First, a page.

Honours students were inspired by the brilliance of his lectures and the immensity of his erudition; and if the pass degree pupils sometimes found him above their heads, this was never from any failure of his sympathy, but because he could often modestly forget how fast his own mind worked (BROADBENT 1962, 479)
The challenges of teaching mathematics at Reading prompted the beginning of Neville's active involvement in issues concerning mathematical education, and his membership of the chief organisation in Britain devoted to mathematical pedagogy, the Mathematical Association. We are told: "In the steady growth of the Association from 1920 onwards, in the widening of its interests, in the spreading of its influence, Neville played a part second to none" (BROADBENT 1964, 139).
Introduced to its activities by his former teacher, T. P. Nunn, in 1922 he chaired a sub-committee of the Association's General Teaching Committee charged with reporting on the teaching of geometry in British schools. The resulting report recommended dividing school geometry into stages: experimental, deductive, systematising, and advanced. Later described as "revolutionary", one committee member later wrote: "It is perhaps not giving away a secret to say that T.P.N. and E.H.N. were the two principally responsible for the Report, which has been a best-seller ever since" (BROADBENT 1964, 137).
His involvement with the Association's chief publication, The Mathematical Gazette, began while he was still at Cambridge. For over four decades, Neville contributed a multitude of articles, classroom notes and book reviews on a wide variety of mathematical topics. He also briefly edited the journal in the late 1920s, following the illness and death of the then editor, until a replacement was appointed. He was the Association's Librarian for over thirty years, from 1923 to 1954, and served as its President in 1934.
His presidential address, "The Food of the Gods", drew attention to the widening gap between school and university mathematics. He began by noting that, in the quarter-century since he took his degree, British university mathematics courses had grown considerably, featuring subjects (such as matrices, vectors, Lebesgue integration, tensor calculus, statistics, relativity and wave mechanics) that were all but unknown to British undergraduates 25 years before. His central argument was that "the university builds a different mathematical structure, but is content to build it on foundations which have not changed since the beginning of the century" (NEVILLE 1935, 7). He continued:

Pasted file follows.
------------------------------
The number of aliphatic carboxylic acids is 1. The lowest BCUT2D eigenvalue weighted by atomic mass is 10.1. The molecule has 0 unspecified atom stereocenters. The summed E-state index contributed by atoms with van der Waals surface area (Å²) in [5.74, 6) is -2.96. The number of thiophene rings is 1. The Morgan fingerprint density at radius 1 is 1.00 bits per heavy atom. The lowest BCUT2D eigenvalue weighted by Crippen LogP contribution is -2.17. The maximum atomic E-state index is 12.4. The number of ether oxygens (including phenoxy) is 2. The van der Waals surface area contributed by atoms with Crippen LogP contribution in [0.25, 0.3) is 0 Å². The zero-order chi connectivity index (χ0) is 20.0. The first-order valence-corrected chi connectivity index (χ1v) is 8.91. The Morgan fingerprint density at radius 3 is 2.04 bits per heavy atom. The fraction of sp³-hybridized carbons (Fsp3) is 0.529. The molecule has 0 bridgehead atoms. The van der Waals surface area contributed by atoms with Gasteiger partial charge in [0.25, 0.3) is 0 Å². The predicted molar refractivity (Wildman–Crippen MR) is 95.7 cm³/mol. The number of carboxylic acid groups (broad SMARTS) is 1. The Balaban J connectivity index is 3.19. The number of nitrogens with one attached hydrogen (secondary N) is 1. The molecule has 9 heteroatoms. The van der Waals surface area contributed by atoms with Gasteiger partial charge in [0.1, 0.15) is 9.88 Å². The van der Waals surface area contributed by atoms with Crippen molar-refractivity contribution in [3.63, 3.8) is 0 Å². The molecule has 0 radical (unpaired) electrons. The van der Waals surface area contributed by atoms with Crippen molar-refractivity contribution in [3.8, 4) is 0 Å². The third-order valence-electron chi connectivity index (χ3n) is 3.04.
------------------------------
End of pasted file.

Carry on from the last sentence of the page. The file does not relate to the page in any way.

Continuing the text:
The burden of my plea this afternoon is that changes in emphasis in creative mathematics, which have now a direct influence on teaching at the university, ought to have a greater and a far more rapid influence on teaching at the school than they seem to have. (NEVILLE 1935, 16)
It was his opinion that, while the more experienced teachers have greater authority and influence, it is younger teachers who are more in touch with what will best equip a student for university studies.

Twenty years ago we did know what were the best current methods of presentation, where emphasis had to be placed to serve most efficiently the needs of those who were soon to be undergraduate students of mathematics. How many of us who are engaged in teaching rather than research can make the same boast to-day? (NEVILLE 1935, 16)
Urging his colleagues to consider changes to the secondary school curriculum, he asked:
Is it absolutely certain that the [school] curriculum is perfect, that there is nothing which could be postponed in favour of some subject now acquired at a later stage? Is it quite indisputable that none of the teaching is wasteful, that nowhere would better methods enable us to explain in one hour a principle over which we have got into the habit of spending two? (NEVILLE 1935, 7)
The theme is as pertinent today as when it was delivered in 1935.
Neville's work for the Mathematical Association and British mathematical education generally brought him recognition from overseas. The high regard in which he was held by the British pedagogical community was reflected in his election in 1932 as a member of the Central Committee of ICMI, on which he served with Hadamard as President and Fehr as Secretary General. He was re-elected in 1936.

Essential bibliography

E.H. NEVILLE 1921, Multilinear functions of direction, and their uses in differential geometry, Cambridge, Cambridge University Press
E.H. NEVILLE 1921, The fourth dimension, Cambridge, Cambridge University Press
E.H. NEVILLE 1922, Prolegomena to analytical geometry in anisotropic Euclidean space of three dimensions, Cambridge, Cambridge University Press
E.H. NEVILLE 1944, Jacobian elliptic functions, Oxford, Clarendon Press, Second edition, 1951
E.H. NEVILLE 1950, The Farey series of order 1025. Displaying solutions of the Diophantine equation
by - ax = 1
, Cambridge, Cambridge University Press
E.H. NEVILLE 1956, Rectangular-polar conversion tables, Cambridge, Cambridge University Press

T. A. A. BROADBENT 1962, Eric Harold Neville, Journal of the London Mathematical Society, 37, 479-482
T. A. A. BROADBENT 1964, On the Teaching Committee, The Mathematical Gazette, 48, 136-139
W. J. LANGFORD 1964, Professor Eric Harold Neville, M.A., B.Sc.: The man, The Mathematical Gazette, 48, 131-136

Articles on the teaching of mathematics

E.H. NEVILLE 1919, Notes for lessons introductory to differential geometry, The Mathematical Gazette, 9, 369-371
E.H. NEVILLE 1930, Higher trigonometry for schools, The Mathematical Gazette, 15, 180
E.H. NEVILLE 1933, The teaching of geometry, The Mathematical Gazette, 17, 307-312
E.H. NEVILLE 1935, The food of the gods, The Mathematical Gazette, 19, 5-17
E.H. NEVILLE 1937, The influence of the university on school geometry, The Mathematical Gazette, 21, 339-343
E.H. NEVILLE 1964, Mathematical notation, The Mathematical Gazette, 48, 145-163

Adrian Rice
Randolph-Macon College, Ashland, Virginia